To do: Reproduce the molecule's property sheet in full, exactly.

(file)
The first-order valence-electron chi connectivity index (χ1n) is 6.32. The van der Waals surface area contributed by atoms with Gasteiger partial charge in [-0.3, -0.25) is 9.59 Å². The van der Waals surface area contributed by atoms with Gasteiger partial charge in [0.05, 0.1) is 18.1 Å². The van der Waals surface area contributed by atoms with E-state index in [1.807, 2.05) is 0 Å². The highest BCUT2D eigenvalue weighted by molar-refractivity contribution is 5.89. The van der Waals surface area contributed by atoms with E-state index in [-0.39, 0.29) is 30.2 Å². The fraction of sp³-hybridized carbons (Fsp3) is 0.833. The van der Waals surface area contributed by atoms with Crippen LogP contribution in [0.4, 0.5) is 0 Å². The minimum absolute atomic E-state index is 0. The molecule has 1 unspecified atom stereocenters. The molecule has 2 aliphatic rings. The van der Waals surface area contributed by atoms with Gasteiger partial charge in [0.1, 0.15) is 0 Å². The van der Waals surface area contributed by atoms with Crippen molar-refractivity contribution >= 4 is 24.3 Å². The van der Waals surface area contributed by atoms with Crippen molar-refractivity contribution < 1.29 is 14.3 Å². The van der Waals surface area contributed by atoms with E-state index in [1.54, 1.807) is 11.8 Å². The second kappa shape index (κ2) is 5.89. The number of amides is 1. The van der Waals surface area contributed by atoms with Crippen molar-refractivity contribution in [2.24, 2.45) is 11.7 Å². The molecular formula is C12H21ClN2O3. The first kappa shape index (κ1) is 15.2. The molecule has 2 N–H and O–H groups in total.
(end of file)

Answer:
The first-order valence-electron chi connectivity index (χ1n) is 6.32. The van der Waals surface area contributed by atoms with Gasteiger partial charge in [-0.3, -0.25) is 9.59 Å². The van der Waals surface area contributed by atoms with Gasteiger partial charge in [0.05, 0.1) is 18.1 Å². The van der Waals surface area contributed by atoms with E-state index in [1.807, 2.05) is 0 Å². The highest BCUT2D eigenvalue weighted by molar-refractivity contribution is 5.89. The van der Waals surface area contributed by atoms with E-state index in [-0.39, 0.29) is 30.2 Å². The fraction of sp³-hybridized carbons (Fsp3) is 0.833. The van der Waals surface area contributed by atoms with Crippen LogP contribution in [0.4, 0.5) is 0 Å². The minimum absolute atomic E-state index is 0. The molecule has 1 unspecified atom stereocenters. The molecule has 2 aliphatic rings. The van der Waals surface area contributed by atoms with Gasteiger partial charge in [0.1, 0.15) is 0 Å². The van der Waals surface area contributed by atoms with Crippen molar-refractivity contribution >= 4 is 24.3 Å². The van der Waals surface area contributed by atoms with Crippen molar-refractivity contribution < 1.29 is 14.3 Å². The van der Waals surface area contributed by atoms with E-state index in [1.54, 1.807) is 11.8 Å². The second kappa shape index (κ2) is 5.89. The number of amides is 1. The van der Waals surface area contributed by atoms with Crippen molar-refractivity contribution in [2.24, 2.45) is 11.7 Å². The molecular formula is C12H21ClN2O3. The first kappa shape index (κ1) is 15.2. The molecule has 2 N–H and O–H groups in total.